Although serving 10 years in federal prison, Shon Hopwood is a second year law student with a full-ride Gates Public Service Law scholarship. Photo by Sang Cho
At 21 years old, with no job and a drug addiction, Shon Hopwood, fueled by desperation, went on a bank-robbing spree across his home state of Nebraska.
Five bank robberies later, Hopwood was caught. He was convicted and sentenced to 12 years in a federal prison. But his story didn’t end there.
During his sentence, Hopwood took a job in the law library in prison, sparking his interest in the subject. After taking some law classes, he began giving law advice to fellow prisoners. Eventually, one case made it to the Supreme Court.
Hopwood now studies law at the UW under a scholarship from the Bill & Melinda Gates Foundation and recently published a memoir called “Law Man.”
Although Hopwood thinks his own sentence was deserved, he said he saw others serving unjust sentences. While in prison, he said he was inspired to help such prisoners reduce their sentences. Hopwood said he was basically operating a mini law firm in prison.
In 2001, Hopwood took on the case of a fellow prisoner indicted for conspiracy to distribute methamphetamine. After researching for a few months, he found that the prisoner’s Sixth Amendment right to counsel had been violated.
The Supreme Court agreed to hear the case, and former Solicitor General Seth Waxman took on the case, enlisting Hopwood’s help.
“I was very fortunate that he was the one that took the case over,” Hopwood said. “He didn’t need my help. … But you would have never known that by how he treated me. They made me part of the team. They had a special nickname for me — they called me ‘In-house Counsel.’”
The Supreme Court voted 9-0 in favor of the case.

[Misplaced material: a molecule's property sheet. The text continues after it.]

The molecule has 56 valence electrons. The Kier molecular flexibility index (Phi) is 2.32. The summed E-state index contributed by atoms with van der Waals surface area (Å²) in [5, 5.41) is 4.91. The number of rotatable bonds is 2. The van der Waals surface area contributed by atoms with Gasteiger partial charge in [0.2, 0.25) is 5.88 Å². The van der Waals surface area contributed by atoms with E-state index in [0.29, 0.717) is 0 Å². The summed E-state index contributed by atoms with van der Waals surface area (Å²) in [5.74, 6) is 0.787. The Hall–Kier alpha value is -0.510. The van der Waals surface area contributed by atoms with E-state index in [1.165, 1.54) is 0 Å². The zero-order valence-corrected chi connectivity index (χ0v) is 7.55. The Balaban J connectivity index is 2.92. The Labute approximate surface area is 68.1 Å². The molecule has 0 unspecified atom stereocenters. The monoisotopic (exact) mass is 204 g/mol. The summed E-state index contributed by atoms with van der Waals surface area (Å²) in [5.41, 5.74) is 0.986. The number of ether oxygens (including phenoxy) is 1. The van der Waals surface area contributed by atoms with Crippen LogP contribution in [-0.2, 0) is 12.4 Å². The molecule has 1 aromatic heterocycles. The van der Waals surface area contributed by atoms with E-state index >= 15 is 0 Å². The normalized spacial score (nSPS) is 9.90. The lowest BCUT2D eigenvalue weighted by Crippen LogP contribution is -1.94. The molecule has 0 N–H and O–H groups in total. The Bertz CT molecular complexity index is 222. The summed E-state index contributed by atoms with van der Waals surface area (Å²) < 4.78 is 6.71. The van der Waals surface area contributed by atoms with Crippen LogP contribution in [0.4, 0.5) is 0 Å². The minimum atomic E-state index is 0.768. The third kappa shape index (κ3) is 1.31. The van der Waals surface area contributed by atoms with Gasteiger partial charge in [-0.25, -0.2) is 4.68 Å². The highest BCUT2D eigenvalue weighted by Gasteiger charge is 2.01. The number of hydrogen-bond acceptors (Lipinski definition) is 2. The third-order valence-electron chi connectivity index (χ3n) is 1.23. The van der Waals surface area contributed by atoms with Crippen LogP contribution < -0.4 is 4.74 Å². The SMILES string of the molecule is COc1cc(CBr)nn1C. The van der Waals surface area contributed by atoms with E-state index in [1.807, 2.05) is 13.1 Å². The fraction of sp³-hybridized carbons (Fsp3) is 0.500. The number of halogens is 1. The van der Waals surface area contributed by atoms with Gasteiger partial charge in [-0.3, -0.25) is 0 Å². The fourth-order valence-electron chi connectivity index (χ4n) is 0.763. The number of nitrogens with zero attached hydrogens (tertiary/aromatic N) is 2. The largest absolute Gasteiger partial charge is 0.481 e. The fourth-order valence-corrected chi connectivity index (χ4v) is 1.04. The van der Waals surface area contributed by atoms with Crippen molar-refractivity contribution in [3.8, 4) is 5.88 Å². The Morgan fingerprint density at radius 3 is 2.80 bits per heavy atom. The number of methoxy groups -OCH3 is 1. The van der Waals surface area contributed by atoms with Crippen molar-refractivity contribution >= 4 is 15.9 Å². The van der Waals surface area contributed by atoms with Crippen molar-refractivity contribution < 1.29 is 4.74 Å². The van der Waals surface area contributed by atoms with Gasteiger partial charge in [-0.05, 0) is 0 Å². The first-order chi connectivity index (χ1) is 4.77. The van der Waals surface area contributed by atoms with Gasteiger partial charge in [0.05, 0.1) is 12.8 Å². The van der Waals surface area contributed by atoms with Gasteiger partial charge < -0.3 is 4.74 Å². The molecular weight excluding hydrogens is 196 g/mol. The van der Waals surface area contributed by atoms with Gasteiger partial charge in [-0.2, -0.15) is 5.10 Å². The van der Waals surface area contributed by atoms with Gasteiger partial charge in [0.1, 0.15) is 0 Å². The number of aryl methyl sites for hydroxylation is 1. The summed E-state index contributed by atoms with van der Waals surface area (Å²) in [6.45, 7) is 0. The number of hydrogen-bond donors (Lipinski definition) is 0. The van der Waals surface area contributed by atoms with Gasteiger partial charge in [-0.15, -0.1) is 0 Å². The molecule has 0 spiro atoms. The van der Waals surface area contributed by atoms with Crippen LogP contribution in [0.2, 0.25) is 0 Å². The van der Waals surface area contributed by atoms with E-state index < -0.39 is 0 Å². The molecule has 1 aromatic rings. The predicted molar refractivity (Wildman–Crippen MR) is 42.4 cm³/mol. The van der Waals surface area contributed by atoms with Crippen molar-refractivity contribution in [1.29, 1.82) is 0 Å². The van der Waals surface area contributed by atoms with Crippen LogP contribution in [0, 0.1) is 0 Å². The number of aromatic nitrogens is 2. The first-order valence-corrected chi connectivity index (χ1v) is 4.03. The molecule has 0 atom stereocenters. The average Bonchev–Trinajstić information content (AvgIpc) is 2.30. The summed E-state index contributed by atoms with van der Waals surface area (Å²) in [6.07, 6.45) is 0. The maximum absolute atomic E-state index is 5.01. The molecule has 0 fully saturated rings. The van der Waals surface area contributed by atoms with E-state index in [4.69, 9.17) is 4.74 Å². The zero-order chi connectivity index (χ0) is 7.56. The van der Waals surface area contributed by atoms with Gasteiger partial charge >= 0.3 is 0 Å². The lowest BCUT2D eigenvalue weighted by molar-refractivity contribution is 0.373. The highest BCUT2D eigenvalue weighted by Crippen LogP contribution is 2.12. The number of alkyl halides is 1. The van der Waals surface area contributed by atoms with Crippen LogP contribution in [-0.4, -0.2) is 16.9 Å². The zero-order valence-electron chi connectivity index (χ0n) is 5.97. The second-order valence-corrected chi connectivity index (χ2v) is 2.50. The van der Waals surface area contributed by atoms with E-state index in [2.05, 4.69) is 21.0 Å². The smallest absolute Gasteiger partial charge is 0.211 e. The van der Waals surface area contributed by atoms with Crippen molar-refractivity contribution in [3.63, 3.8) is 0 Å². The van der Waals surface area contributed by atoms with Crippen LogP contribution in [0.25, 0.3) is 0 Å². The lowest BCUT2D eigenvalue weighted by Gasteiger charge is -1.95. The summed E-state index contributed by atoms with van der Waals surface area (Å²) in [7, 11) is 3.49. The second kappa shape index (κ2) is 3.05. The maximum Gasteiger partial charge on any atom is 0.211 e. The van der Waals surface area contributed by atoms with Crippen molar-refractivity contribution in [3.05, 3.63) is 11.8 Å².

“That changed everything,” Hopwood said.
After completing his time in prison, Hopwood attended Bellevue University in Nebraska and finished his bachelor’s degree. Thereafter, he began applying to law schools.
“Prior to prison, I never had any inkling that anything academic would be interesting,” Hopwood said. “If you talk to people that knew me before I went to prison, they would never in a million years guess that I would enjoy the law or studying.”
Currently in his second year at the University of Washington, Hopwood is admired by both his professors and his peers.
“He has an extraordinary story,” said Michele Storms, assistant dean for Public Service and executive director of the W.H. Gates Public Service Law Program. “Beyond being someone who did something terrible and serving his time, what you find in his story is that commitment to public service that we’re looking for. He began to serve other prisoners while he was a prisoner. He really helped quite a lot of people. And then when he left, he continued his work.”
After a year of being in the program, his resolve has only grown stronger, Storms said.
“Shon has grown into a fantastic law student,” assistant professor Elizabeth Porter said. “One of the things that makes Shon a terrific law student is that he doesn’t take his education for granted in any way. As a result, he has learned a tremendous amount. In particular, he’s developed his oral advocacy skills, which he wasn’t able to do in prison.”
Hopwood is unsure of which route he will take with his legal career, but he hopes to represent those who cannot afford a good attorney. Upset with the current system and trends of mass incarceration, he wants to work on reforms that will create a more effective and just system.
“I’m going to work on sentencing reform issues — in federal sentencing specifically — regardless of where I go work,” Hopwood said.
However, Hopwood realizes he might not be able to make it through the character and fitness test for the bar exam because of his felony.
“I am hopeful in one aspect, that when that time comes, it will have been almost 20 years since my crimes,” Hopwood said. “I’d hope that people would see that at 37, I am not the same person I was at 21.”
Reach reporter Ann Huynh at email@example.com. Twitter: @AnnThuy
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